Blupete's History of Nova Scotia

Key Events in the History of Nova Scotia: 1814.

§January 21st: 210 volunteer seamen from the British naval ships, then in Halifax, under Lieut. Henry Kent, left Halifax by sea to St. John, New Brunswick. From there, using sleighs, they traveled up the frozen St. John River. At the top of which, they exchanged the sleighs for toboggans and snow-shoes; then overland to Quebec. Kingston was eventually reached on March 22nd. They intended to build a British navy on the Great Lakes, which they did; but it never measured up to the strength of the American navy which ultimately gave the Americans control of the Great Lakes.
§A letter, dated the 10th of February, was received at Halifax from authorities at Fredericton advising that "the New Brunswick legislature has voted £150 for the encouragement of a packet between Digby and Saint John provided a similar vote is made by the Nova Scotia legislature."
§February 15th: A letter, dated at Halifax from its Committee of Trade, petitioned Bathurst (Secretary of State for War and Colonies at London), in anticipation of a treaty, asking that Americans be excluded from fishing and foreigners be excluded from West Indian Trade. It would not seem that a provision was made in respect these two items, when, before the year was out a treaty was signed.
§February 23rd: A petition was made by John Harris on behalf of himself and others asking for the surveying and laying out of the proposed road from Annapolis Royal to Halifax.
§March 24th: A resolution is made by the House to grant £2500 to relieve the sufferings of the inhabitants of Upper Canada, and in recognition of their loyal conduct during the war. Agreed to by Council.
§The allies crossed the Rhine and invaded France in the early months of 1814. During April, Paris was captured and Bonaparte abdicated.
§April 27th: Bathurst to Sherbrooke: Advice that a convention for the cessation of hostilities with France has been signed.
§May 17th: Report from Edward Hodgson to Michael Wallace on the state of Sable Island. "There have been no wrecks on the island during the winter just past. Everyone is well and the animals doing well."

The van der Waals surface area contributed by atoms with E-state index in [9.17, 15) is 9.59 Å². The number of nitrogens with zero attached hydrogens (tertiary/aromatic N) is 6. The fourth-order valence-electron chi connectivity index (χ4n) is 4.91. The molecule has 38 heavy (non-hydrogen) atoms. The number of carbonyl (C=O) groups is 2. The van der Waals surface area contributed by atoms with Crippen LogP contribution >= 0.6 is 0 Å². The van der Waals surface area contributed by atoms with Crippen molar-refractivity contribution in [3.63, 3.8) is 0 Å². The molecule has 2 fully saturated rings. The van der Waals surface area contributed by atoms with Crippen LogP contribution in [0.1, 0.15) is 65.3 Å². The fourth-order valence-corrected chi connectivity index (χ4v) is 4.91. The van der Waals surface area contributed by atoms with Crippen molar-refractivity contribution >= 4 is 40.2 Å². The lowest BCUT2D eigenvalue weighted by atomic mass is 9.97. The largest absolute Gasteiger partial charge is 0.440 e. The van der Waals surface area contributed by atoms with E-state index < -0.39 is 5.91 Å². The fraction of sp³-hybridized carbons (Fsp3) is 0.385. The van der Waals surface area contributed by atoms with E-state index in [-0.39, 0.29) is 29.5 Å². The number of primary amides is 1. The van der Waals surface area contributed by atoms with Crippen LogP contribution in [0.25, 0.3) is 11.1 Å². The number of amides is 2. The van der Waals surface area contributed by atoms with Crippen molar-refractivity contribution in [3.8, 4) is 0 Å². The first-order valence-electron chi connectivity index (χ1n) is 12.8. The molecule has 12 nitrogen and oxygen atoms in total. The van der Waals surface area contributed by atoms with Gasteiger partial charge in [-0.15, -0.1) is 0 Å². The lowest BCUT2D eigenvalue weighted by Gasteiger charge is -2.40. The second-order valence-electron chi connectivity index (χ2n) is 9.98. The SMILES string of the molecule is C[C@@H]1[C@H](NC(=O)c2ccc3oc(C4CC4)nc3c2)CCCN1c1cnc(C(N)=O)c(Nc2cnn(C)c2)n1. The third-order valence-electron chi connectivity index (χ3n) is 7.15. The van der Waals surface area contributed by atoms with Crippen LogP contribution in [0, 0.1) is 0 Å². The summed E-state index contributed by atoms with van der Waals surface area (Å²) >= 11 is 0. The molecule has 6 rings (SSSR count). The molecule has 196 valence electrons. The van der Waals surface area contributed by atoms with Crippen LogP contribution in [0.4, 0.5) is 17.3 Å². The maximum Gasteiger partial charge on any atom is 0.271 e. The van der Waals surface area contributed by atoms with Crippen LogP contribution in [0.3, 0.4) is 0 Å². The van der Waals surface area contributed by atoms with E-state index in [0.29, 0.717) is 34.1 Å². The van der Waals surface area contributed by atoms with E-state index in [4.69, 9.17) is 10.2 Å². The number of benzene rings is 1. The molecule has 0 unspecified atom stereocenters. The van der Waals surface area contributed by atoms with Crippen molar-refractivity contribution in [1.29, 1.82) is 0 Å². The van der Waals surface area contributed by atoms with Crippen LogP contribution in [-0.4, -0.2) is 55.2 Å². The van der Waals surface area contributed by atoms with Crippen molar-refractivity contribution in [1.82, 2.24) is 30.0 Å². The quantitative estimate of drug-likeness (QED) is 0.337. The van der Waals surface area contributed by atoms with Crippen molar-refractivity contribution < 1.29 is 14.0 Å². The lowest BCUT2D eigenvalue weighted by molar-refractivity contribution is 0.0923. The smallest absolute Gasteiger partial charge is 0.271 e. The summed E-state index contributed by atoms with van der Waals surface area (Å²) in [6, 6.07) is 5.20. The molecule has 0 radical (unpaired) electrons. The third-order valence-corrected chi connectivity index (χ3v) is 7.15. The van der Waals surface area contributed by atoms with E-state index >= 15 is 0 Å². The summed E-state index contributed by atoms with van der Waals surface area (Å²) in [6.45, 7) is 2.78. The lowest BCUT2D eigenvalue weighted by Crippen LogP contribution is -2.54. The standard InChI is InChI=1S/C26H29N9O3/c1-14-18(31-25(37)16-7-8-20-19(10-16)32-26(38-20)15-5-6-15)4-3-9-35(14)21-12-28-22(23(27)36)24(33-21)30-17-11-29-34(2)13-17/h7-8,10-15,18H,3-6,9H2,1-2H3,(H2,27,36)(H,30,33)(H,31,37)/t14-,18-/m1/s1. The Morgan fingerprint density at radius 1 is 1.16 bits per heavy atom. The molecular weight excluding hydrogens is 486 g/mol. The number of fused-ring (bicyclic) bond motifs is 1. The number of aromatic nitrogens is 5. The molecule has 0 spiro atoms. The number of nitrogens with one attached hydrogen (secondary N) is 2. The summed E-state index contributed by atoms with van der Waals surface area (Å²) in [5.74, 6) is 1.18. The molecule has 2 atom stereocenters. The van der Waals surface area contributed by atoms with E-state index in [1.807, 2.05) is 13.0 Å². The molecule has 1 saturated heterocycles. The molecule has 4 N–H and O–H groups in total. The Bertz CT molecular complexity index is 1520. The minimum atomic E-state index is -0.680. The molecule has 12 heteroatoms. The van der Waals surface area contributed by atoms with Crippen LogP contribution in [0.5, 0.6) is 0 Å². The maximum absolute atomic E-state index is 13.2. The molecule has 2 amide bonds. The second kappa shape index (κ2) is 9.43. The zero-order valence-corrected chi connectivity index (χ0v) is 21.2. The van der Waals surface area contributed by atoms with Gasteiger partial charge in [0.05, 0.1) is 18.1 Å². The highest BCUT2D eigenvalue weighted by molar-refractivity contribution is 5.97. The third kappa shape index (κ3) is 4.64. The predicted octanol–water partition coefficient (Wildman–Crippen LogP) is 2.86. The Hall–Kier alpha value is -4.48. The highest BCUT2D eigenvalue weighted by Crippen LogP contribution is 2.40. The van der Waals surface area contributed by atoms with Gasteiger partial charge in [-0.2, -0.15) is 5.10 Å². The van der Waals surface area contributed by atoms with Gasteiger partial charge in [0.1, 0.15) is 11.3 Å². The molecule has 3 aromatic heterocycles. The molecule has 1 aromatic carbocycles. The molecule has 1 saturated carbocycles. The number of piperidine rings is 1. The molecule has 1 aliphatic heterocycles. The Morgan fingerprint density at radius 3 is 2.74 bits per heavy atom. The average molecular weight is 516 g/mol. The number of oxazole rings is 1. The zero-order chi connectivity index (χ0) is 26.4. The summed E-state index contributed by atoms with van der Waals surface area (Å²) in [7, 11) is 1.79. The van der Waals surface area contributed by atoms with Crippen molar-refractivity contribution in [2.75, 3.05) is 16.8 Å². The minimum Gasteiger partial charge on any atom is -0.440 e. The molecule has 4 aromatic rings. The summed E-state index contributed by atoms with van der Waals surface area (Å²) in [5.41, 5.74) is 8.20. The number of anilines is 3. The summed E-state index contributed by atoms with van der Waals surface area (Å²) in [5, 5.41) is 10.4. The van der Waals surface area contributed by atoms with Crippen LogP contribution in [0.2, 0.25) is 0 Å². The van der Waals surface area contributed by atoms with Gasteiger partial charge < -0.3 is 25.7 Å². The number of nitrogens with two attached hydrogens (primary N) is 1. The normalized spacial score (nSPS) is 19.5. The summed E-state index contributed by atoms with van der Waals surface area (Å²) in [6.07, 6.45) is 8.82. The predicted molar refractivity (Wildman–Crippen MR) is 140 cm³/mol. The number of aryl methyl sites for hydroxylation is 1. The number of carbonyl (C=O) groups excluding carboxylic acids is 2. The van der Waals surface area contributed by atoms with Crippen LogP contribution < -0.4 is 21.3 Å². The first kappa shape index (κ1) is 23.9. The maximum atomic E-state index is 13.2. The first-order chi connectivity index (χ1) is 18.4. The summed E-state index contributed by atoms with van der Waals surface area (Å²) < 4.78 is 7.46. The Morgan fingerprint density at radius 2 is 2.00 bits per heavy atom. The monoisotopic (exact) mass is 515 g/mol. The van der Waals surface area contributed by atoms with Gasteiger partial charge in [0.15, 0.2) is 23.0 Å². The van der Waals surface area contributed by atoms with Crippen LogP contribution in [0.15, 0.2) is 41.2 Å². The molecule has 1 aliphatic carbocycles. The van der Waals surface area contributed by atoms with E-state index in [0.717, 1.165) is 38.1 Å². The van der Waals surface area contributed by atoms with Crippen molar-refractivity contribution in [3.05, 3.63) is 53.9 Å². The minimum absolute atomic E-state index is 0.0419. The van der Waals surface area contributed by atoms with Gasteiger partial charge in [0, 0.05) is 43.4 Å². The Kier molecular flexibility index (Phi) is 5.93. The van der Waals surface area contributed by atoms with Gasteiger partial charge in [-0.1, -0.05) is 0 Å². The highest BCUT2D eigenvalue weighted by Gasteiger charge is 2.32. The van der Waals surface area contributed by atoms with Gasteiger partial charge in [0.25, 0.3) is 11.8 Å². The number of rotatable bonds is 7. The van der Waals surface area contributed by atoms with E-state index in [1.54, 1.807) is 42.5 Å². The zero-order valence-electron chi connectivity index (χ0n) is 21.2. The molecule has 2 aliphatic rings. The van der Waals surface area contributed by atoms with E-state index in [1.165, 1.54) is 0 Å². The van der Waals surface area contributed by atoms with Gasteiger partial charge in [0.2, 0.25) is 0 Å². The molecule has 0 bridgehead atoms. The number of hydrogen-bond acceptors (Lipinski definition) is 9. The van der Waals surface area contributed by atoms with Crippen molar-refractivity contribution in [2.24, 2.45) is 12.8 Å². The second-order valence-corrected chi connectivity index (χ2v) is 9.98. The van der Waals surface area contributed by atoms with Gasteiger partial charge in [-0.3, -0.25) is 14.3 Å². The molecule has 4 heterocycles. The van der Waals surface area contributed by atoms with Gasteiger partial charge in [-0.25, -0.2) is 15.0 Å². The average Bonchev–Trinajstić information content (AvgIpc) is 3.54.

§June 6th: In a letter to Sherbrooke, Bathurst advised: "Due to the improved state of affairs in Europe considerable reinforcements have been ordered to Canada and Nova Scotia. If the two regiments from the Mediterranean are not needed in Canada, Sherbrooke is to occupy the part of Maine which at present intercepts the Communications between Halifax and Quebec."
§August: The British sack Washington and attempt to do the same at Baltimore. The land force was under the direction of Major-general Robert Ross (who died in the effort and was buried at Halifax).
§August: The British, under Sherbrooke, sailed from Halifax and take Castine, Maine.
§August 27th, 1814: The Sir John Sherbrooke receives a letter of marque (only the fifth one issued in 1814).
§September 29th: The body of Major-General Ross, who fell before Baltimore, landed at Halifax, and interred at St. Paul's Church yard.
§Bridewell (a House of Correction) established at Halifax.
§December 24th, Treaty of Ghent signed and with it, the war with the United States came to an end.
§The legislature votes £150 "for a survey of the Shubenacadie river and the lakes from the head of the tide to Bedford basin." This is not the first time the legislature does this, in 1797, it had allotted funds for a "feasibility survey." And for a third time in 1815, another £150 was voted "to complete surveys and plans of the lakes and streams between Shubenacadie river and Halifax harbour [sounds like a different route from that of 1814]." A number of years were to pass, when, in 1826, work was started on the canal.

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